The junior doctors continued to engage in industrial action today, despite a Supreme Court injunction that ordered them to return to work, according to a statement from Public Hospitals Authority (PHA).
“… as a result, services at the Princess Margaret Hospital (PMH), Sandilands Rehabilitation Centre, Rand Memorial Hospital and Grand Bahama clinics are limited to emergencies only,” PHA said.
“The authority deeply regrets the impact of the continued withdrawal of service by members of the Bahamas Doctors Union (BDU) on hospital services and patient care.”
Yesterday, Supreme Court Justice Ian Winder ordered the BDU to instruct its members to return to work. Winder granted the injunction against the BDU around 5:45 p.m. on Tuesday.
It was ordered that the union, listed as the respondents in the matter, be restrained from contravening sections 76, 77 and 83 of the Industrial Relations Act. It was also ordered that the union instruct its members to return to their specific areas of employment and report to work when scheduled to do so.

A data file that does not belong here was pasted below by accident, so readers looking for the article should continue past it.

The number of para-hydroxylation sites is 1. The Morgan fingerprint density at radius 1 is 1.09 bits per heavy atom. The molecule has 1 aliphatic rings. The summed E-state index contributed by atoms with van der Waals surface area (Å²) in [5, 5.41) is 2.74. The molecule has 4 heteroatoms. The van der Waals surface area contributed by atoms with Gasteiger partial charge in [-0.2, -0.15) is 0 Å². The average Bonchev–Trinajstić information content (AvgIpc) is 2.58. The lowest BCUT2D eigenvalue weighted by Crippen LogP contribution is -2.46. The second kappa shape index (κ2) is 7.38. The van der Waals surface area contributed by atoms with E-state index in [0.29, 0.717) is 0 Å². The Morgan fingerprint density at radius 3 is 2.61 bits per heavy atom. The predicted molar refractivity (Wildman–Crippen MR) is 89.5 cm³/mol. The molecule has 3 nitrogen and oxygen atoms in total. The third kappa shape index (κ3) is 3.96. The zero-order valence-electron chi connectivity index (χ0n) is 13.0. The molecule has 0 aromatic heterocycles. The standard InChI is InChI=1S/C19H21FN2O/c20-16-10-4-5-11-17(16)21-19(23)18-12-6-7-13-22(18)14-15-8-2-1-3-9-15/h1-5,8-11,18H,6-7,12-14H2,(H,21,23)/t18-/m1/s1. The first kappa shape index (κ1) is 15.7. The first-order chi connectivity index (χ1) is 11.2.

The matter will be argued before Winder on Thursday at 2:30 p.m.
The union started its strike action last week amid concerns over pay they say is owed to them for holidays worked over the past decade.
The union said the doctors are collectively owed $10 million. The government offered to pay $4.9 million to the doctors. However, a meeting on Monday morning to discuss and finalize that agreement fell through when Bassett said she was advised by the union’s legal counsel not to sign.
On Monday, Minister of Labour Dion Foulkes referred the union’s strike action to the Industrial Tribunal as it had “threatened the public interest”. The move was expected to lead to the end of the strike and see the doctors return to work.